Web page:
Walnut Consumption and outcomes with Public Health Relevance

A new systematic review has been published in the journal Nutrition Reviews that analyses studies investigating associations between walnut consumption and outcomes with public health relevance (specifically all-cause mortality, type 2 diabetes, cardiovascular disease, metabolic syndrome, obesity, cancer, neurological and mental health, musculoskeletal, gastrointestinal, and maternal disorders) and the effect on associated disease risk markers.

The authors, British Nutrition Foundation scientists, reviewed current research, published from 2017 to present.

The review identified consistent evidence from randomised controlled trials that walnut consumption improves blood lipid profiles. These results were in line with associations between walnut consumption and reduced heart disease risk found in long-term observational studies. The authors also noted that evidence is accumulating in other areas of walnut research, such as cognitive health, markers of aging and impacts to the gut microbiota, although more research is needed to draw firm conclusions.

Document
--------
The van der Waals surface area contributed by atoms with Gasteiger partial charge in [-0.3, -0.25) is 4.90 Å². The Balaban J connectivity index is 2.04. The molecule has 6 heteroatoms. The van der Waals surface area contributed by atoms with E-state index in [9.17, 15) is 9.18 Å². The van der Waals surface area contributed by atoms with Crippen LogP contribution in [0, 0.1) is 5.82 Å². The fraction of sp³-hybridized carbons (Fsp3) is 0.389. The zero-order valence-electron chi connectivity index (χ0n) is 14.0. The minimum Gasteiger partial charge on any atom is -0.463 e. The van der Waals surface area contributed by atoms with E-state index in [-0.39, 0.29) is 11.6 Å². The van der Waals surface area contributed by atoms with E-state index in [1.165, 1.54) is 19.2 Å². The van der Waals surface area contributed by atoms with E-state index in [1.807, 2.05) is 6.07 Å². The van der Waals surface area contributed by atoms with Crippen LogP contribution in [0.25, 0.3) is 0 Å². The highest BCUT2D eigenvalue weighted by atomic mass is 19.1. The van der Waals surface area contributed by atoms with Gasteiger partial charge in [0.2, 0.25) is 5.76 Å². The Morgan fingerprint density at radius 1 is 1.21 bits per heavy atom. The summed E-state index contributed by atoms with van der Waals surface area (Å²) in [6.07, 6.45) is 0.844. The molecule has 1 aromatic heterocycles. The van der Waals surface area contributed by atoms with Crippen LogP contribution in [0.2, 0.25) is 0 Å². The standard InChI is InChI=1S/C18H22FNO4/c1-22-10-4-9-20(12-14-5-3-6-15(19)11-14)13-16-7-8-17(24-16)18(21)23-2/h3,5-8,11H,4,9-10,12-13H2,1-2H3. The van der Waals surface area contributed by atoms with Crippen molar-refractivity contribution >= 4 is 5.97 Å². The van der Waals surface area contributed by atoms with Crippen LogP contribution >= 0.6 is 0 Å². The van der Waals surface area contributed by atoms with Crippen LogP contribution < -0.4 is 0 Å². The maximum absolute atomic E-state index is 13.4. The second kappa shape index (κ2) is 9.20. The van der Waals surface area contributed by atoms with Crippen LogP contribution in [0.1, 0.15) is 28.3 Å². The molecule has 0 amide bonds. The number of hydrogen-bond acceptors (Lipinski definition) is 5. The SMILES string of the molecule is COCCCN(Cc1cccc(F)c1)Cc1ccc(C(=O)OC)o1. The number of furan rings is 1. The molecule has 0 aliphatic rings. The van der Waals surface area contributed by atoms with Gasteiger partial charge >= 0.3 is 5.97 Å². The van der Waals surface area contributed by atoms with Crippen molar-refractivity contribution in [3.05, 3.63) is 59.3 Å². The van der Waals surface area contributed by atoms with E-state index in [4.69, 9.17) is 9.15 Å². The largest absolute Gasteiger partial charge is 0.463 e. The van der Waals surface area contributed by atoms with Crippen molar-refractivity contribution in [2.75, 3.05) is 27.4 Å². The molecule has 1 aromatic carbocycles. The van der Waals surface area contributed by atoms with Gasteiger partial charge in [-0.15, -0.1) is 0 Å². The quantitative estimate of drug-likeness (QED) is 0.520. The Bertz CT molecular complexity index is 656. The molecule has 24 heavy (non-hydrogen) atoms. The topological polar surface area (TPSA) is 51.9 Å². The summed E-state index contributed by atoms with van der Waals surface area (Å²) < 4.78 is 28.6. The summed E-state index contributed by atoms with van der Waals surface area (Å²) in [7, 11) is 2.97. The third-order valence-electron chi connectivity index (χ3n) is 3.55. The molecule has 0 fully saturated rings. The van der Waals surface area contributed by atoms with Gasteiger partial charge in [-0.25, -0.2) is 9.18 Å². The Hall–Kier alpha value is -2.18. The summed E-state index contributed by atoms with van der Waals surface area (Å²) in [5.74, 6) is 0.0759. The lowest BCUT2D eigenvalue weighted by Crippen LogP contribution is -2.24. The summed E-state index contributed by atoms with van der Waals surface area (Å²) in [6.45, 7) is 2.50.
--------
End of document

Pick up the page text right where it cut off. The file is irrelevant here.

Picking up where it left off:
The authors concluded that “combined with the evidence of improvements to blood lipids after consumption, as a healthier plant-based snack or component of main meals, walnuts can be incorporated as part of a more plant-based healthy, balanced diet.”

Further details of the review can be found in the British Nutrition Foundation’s latest webinarNuts in a healthy, balanced diet’, which includes a focus on the benefits of walnuts. The project was supported by a grant awarded by the California Walnut Commission.